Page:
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Hollywood filmmakers like Alfonso Cuaron and Guillermo del Toro and leading craftspeople have condemned a decision by the Academy of Motion Picture Arts and Sciences to hand out four awards during commercial breaks in the hope of trimming the shows (Oscars) run time.

Nominees and their colleagues from the commercial-banished categories of cinematography, make-up and hairstyling, film editing, and live action shorts slammed the decision in interviews and via heated posts on social media, reports variety.com.

“I find it depressing that they are doing this. Hopefully it won’t be like the part of the show where they play clips from the Sci-Tech awards dinner. That always feels a bit sad, like they didn’t get invited to the real party,” said cinematographer Caleb Deschanel, a nominee this year for “Never Look Away”.

Deschanel is referencing the Academy’s annual Scientific and Technical Awards, held two weeks before the Oscars and typically hosted by a celebrity, which honours technical achievement in film.

Deschanel has been nominated six times stretching back to 1983’s “The Right Stuff”, but has yet to win.

Filmmaker Alfonso Cuaron, a multiple-nominee for producing, directing, writing and cinematography for “Roma”, criticised the Academy’s decision.

“In the history of cinema, masterpieces have existed without sound, without colour, without a story, without actors and without music. No one single film has ever existed without cinematography and without editing,” wrote Cuaron.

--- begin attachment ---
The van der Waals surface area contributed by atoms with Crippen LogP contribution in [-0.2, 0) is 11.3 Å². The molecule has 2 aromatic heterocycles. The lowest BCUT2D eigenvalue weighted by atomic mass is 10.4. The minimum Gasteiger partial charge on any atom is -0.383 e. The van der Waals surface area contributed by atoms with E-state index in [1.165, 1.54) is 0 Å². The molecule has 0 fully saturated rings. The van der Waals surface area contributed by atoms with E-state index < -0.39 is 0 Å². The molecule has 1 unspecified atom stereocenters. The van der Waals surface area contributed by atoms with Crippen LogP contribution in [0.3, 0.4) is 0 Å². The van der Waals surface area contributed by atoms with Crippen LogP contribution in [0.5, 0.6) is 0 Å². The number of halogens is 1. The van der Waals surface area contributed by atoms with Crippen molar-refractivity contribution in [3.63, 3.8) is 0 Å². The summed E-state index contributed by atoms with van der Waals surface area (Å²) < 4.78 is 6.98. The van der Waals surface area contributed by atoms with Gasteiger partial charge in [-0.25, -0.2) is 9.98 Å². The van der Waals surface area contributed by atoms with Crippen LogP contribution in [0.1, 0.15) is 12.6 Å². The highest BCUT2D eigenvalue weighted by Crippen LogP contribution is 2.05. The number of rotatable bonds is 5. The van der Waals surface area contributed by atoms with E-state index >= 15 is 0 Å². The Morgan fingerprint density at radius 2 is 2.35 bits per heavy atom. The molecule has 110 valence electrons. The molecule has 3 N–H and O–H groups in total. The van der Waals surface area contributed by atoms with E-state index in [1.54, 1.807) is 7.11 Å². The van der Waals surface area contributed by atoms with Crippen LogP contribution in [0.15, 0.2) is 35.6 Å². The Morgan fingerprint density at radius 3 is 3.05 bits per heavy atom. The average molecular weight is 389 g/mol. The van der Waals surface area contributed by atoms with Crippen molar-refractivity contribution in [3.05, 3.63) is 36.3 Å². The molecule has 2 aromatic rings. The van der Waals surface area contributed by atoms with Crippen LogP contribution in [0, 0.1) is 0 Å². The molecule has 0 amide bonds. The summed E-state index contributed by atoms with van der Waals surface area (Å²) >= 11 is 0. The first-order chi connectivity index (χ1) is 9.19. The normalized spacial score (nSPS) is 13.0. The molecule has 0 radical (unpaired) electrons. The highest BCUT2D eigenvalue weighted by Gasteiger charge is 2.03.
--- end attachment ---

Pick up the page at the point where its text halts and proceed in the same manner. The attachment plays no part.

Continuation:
Three-time Oscar winner Emmanuel Lubezki called it “an unfortunate decision”.

Oscar winner Guillermo del Toro said he “would not presume to suggest what categories to cut during the Oscars show but cinematography and editing are at the very heart of our craft”.

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An Oscar Award.

“They are not inherited from a theatrical tradition or a literary tradition. They are cinema itself,” del Toro said.

Drake Doremus, indie director behind the late Anton Yelchin’s “Like Crazy”, even called for a “boycott”.

In a memo outlining the changes, Academy of Motion Picture Arts and Sciences President John Bailey said representatives from categories that were shunted off to the commercial breaks volunteered to have their award presented off-camera.

However, the board members who represent those crafts don’t speak for the unions or guild membership.

The show’s director, Glenn Weiss, will determine what emotionally resonant moments from the four speeches make it to air later in the broadcast, according to an individual close to the production.

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The show will cut any comment from presenters, as well as any recitation of the nominees, said the insider. While Bailey said the speeches will air in their entirety, that may not be the case on the big night as broadcasters reserve the right to cut them, the source said.

“This decision could be perceived as a separation and division of this creative process, thus minimising our fundamental creative contributions,” said Kees van Oostrum, President of American Society of Cinematographers, in a statement on Tuesday.

“To find out so close to the actual awards that you’ll be in the commercial break, it’s disappointing,” Lee Smith, last year’s film editing winner for “Dunkirk”, said.

Rachael Stanley, the Executive Director of the Costume Designers Guild, lamented the loss of attention for her guild’s industry siblings. (IANS)